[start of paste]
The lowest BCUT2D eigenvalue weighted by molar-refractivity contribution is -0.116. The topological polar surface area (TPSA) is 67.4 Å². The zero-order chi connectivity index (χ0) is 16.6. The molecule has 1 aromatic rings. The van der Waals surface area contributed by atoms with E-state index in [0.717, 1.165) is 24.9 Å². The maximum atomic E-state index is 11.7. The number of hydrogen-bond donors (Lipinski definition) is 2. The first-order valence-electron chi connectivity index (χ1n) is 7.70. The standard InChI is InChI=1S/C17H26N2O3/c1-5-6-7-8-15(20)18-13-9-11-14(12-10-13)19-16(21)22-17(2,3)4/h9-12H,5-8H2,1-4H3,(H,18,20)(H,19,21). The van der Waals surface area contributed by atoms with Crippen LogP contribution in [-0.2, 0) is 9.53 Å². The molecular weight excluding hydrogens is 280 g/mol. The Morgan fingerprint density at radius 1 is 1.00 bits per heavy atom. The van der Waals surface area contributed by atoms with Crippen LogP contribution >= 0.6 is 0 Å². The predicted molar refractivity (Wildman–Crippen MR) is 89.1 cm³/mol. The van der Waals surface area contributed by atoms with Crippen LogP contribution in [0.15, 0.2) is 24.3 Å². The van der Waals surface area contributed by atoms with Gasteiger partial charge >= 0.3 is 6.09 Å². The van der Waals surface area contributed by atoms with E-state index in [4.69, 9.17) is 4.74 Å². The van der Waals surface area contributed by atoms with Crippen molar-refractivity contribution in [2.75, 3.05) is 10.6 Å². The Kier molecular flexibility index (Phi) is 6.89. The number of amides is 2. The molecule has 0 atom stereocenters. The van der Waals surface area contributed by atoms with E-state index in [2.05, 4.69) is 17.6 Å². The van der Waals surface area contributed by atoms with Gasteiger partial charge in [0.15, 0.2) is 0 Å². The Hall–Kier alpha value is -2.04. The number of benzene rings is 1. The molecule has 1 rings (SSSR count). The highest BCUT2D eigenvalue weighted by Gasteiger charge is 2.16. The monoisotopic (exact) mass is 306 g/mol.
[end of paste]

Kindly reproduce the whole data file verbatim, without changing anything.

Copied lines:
The lowest BCUT2D eigenvalue weighted by molar-refractivity contribution is -0.116. The topological polar surface area (TPSA) is 67.4 Å². The zero-order chi connectivity index (χ0) is 16.6. The molecule has 1 aromatic rings. The van der Waals surface area contributed by atoms with E-state index in [0.717, 1.165) is 24.9 Å². The maximum atomic E-state index is 11.7. The number of hydrogen-bond donors (Lipinski definition) is 2. The first-order valence-electron chi connectivity index (χ1n) is 7.70. The standard InChI is InChI=1S/C17H26N2O3/c1-5-6-7-8-15(20)18-13-9-11-14(12-10-13)19-16(21)22-17(2,3)4/h9-12H,5-8H2,1-4H3,(H,18,20)(H,19,21). The van der Waals surface area contributed by atoms with Crippen LogP contribution in [-0.2, 0) is 9.53 Å². The molecular weight excluding hydrogens is 280 g/mol. The Morgan fingerprint density at radius 1 is 1.00 bits per heavy atom. The van der Waals surface area contributed by atoms with Crippen LogP contribution >= 0.6 is 0 Å². The predicted molar refractivity (Wildman–Crippen MR) is 89.1 cm³/mol. The van der Waals surface area contributed by atoms with Crippen LogP contribution in [0.15, 0.2) is 24.3 Å². The van der Waals surface area contributed by atoms with Gasteiger partial charge >= 0.3 is 6.09 Å². The van der Waals surface area contributed by atoms with E-state index in [4.69, 9.17) is 4.74 Å². The van der Waals surface area contributed by atoms with Crippen molar-refractivity contribution in [2.75, 3.05) is 10.6 Å². The Kier molecular flexibility index (Phi) is 6.89. The number of amides is 2. The molecule has 0 atom stereocenters. The van der Waals surface area contributed by atoms with E-state index in [2.05, 4.69) is 17.6 Å². The van der Waals surface area contributed by atoms with Gasteiger partial charge in [0.15, 0.2) is 0 Å². The Hall–Kier alpha value is -2.04. The number of benzene rings is 1. The molecule has 1 rings (SSSR count). The highest BCUT2D eigenvalue weighted by Gasteiger charge is 2.16. The monoisotopic (exact) mass is 306 g/mol.